Microglia-mediated neuroinflammation and neuroplasticity after stroke
Frontiers in cellular neuroscience
brain repair, ischemic stroke, microglia, neuroinflammation, plasticity
Stroke remains a major cause of long-term disability and mortality worldwide. The immune system plays an important role in determining the condition of the brain following stroke. As the resident innate immune cells of the central nervous system, microglia are the primary responders in a defense network covering the entire brain parenchyma, and exert various functions depending on dynamic communications with neurons, astrocytes, and other neighboring cells under both physiological or pathological conditions. Microglia activation and polarization is crucial for brain damage and repair following ischemic stroke, and is considered a double-edged sword for neurological recovery. Microglia can exist in pro-inflammatory states and promote secondary brain damage, but they can also secrete anti-inflammatory cytokines and neurotrophic factors and facilitate recovery following stroke. In this review, we focus on the role and mechanisms of microglia-mediated neuroinflammation and neuroplasticity after ischemia and relevant potential microglia-based interventions for stroke therapy.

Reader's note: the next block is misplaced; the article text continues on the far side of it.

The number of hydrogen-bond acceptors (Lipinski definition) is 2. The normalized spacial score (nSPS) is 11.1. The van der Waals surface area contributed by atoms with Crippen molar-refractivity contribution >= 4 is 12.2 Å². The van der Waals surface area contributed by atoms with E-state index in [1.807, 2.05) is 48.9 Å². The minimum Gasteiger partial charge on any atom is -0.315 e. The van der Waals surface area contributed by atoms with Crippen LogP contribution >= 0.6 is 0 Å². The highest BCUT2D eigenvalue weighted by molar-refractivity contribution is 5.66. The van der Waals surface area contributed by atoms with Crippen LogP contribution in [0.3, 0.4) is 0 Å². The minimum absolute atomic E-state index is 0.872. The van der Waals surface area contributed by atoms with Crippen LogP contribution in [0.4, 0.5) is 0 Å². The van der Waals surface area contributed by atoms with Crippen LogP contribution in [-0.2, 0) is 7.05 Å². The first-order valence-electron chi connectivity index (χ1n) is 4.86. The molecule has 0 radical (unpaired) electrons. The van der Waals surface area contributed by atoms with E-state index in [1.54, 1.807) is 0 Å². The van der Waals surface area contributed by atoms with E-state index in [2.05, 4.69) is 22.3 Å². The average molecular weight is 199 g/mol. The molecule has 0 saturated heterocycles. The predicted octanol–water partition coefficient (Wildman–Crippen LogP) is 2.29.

Wang, Y., Leak, R. K., & Cao, G. (2022). Microglia-mediated neuroinflammation and neuroplasticity after stroke. Frontiers in cellular neuroscience, 16, 980722. https://doi.org/10.3389/fncel.2022.980722